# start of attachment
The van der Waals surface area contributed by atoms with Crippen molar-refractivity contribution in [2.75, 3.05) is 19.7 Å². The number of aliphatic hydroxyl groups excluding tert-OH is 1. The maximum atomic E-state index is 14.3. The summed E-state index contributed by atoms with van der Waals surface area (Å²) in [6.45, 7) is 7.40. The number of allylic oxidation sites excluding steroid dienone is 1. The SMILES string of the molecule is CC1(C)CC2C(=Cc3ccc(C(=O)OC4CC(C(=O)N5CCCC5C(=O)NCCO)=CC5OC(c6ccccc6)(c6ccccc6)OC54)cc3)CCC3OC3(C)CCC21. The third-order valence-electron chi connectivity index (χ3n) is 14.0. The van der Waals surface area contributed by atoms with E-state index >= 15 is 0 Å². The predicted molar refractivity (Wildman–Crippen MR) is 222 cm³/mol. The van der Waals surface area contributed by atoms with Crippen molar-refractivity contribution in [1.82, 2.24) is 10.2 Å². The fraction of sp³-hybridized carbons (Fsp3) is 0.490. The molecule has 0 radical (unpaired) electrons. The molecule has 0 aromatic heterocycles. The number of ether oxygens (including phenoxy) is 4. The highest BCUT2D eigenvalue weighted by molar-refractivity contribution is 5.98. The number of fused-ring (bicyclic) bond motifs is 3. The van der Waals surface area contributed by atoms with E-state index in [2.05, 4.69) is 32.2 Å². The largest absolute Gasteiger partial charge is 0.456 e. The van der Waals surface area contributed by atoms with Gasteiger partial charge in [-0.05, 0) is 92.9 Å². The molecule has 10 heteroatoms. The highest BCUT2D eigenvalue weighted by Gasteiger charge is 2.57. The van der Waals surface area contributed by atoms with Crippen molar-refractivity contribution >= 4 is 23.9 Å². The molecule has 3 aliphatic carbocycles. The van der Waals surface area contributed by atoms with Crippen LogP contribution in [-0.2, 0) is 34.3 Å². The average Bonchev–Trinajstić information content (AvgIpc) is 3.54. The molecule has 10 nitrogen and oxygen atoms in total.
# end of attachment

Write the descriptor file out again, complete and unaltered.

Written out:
The van der Waals surface area contributed by atoms with Crippen molar-refractivity contribution in [2.75, 3.05) is 19.7 Å². The number of aliphatic hydroxyl groups excluding tert-OH is 1. The maximum atomic E-state index is 14.3. The summed E-state index contributed by atoms with van der Waals surface area (Å²) in [6.45, 7) is 7.40. The number of allylic oxidation sites excluding steroid dienone is 1. The SMILES string of the molecule is CC1(C)CC2C(=Cc3ccc(C(=O)OC4CC(C(=O)N5CCCC5C(=O)NCCO)=CC5OC(c6ccccc6)(c6ccccc6)OC54)cc3)CCC3OC3(C)CCC21. The third-order valence-electron chi connectivity index (χ3n) is 14.0. The van der Waals surface area contributed by atoms with E-state index >= 15 is 0 Å². The predicted molar refractivity (Wildman–Crippen MR) is 222 cm³/mol. The van der Waals surface area contributed by atoms with Crippen molar-refractivity contribution in [1.82, 2.24) is 10.2 Å². The fraction of sp³-hybridized carbons (Fsp3) is 0.490. The molecule has 0 radical (unpaired) electrons. The molecule has 0 aromatic heterocycles. The number of ether oxygens (including phenoxy) is 4. The highest BCUT2D eigenvalue weighted by molar-refractivity contribution is 5.98. The number of fused-ring (bicyclic) bond motifs is 3. The van der Waals surface area contributed by atoms with E-state index in [2.05, 4.69) is 32.2 Å². The largest absolute Gasteiger partial charge is 0.456 e. The van der Waals surface area contributed by atoms with Gasteiger partial charge in [-0.05, 0) is 92.9 Å². The molecule has 10 heteroatoms. The highest BCUT2D eigenvalue weighted by Gasteiger charge is 2.57. The van der Waals surface area contributed by atoms with Crippen molar-refractivity contribution >= 4 is 23.9 Å². The molecule has 3 aliphatic carbocycles. The van der Waals surface area contributed by atoms with Crippen LogP contribution in [-0.2, 0) is 34.3 Å². The average Bonchev–Trinajstić information content (AvgIpc) is 3.54. The molecule has 10 nitrogen and oxygen atoms in total.